The Saputo Cheese manufacturing plant in Hinesburg has remained empty since it closed in 2008 following a massive fire. Now, thanks to real estate developer Catamount-Malone/Hinesburg, the 88,720-square-foot building is becoming home to food businesses again. Unlike the Canadian mozzarella company that used to fill it, these companies all tout the Vermont brand.
Loans from the Vermont Economic Development Authority helped Green Mountain Organic Creamery and Vermont Smoke and Cure become the food hub’s first tenants. According to Doug Nedde of Catamount-Malone/Hinesburg, the former, a Ferrisburgh dairy, will begin by bottling milk and eventually expand into yogurt, cheese and ice cream.
Vermont Smoke and Cure will move its Barre base of operations to Hinesburg in April, says CEO Chris Bailey. The 37,000-square-foot space will alleviate cramping issues for the office and factory. “We’ll just be able to do what we’re doing a lot better,” Bailey says.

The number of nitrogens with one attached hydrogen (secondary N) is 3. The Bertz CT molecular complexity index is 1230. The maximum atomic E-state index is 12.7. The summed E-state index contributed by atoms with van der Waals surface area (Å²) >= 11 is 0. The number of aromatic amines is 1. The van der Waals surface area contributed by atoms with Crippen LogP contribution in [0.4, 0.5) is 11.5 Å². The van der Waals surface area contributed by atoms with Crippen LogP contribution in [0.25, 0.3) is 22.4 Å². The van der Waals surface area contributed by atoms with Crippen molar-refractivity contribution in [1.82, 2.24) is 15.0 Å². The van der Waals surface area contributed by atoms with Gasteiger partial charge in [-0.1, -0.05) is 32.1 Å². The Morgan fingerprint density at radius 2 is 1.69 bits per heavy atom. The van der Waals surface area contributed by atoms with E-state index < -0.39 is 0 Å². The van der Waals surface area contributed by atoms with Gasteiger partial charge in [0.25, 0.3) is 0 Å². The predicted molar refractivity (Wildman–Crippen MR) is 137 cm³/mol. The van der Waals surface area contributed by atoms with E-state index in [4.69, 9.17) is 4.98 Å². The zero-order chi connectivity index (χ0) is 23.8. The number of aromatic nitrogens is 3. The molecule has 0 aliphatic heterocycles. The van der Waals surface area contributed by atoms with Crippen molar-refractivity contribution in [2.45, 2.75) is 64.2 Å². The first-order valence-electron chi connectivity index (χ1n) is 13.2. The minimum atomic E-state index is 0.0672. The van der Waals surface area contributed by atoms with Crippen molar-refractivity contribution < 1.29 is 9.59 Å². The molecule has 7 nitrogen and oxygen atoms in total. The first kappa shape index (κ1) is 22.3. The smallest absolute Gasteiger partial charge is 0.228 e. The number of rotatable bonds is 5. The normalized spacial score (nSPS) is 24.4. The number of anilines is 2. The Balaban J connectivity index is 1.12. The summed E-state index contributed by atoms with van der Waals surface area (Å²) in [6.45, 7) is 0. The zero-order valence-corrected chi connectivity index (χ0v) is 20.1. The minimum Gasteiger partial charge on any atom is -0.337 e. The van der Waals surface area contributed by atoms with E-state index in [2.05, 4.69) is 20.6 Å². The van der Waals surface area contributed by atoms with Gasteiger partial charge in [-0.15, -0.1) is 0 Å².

The larger work area will also accommodate the creation of new products. Bailey says customers can expect smoked sausages, ham steaks and new flavors of RealSticks snacks soon. Also soon to debut is VS&C’s new, all-Vermont label, 5 Knives. The line includes cob- and maple-smoked hams that already won a charcuterie prize at the national Good Food Awards late last month, though they are not yet available to the general public.
Although an engineering firm, Senix, just signed a lease for another chunk of the Hinesburg building, Nedde says he and his partners, Pat Malone and Larry Williams, are actively courting food businesses. The team is in talks with operators who plan to open a locavore café that Nedde compares to Bristol’s Bobcat Café, sans brewery.
Two more locations are still for lease, and the realtor says he’s confident they will be filled this year. Could Hinesburg become Vermont’s next food-production capital?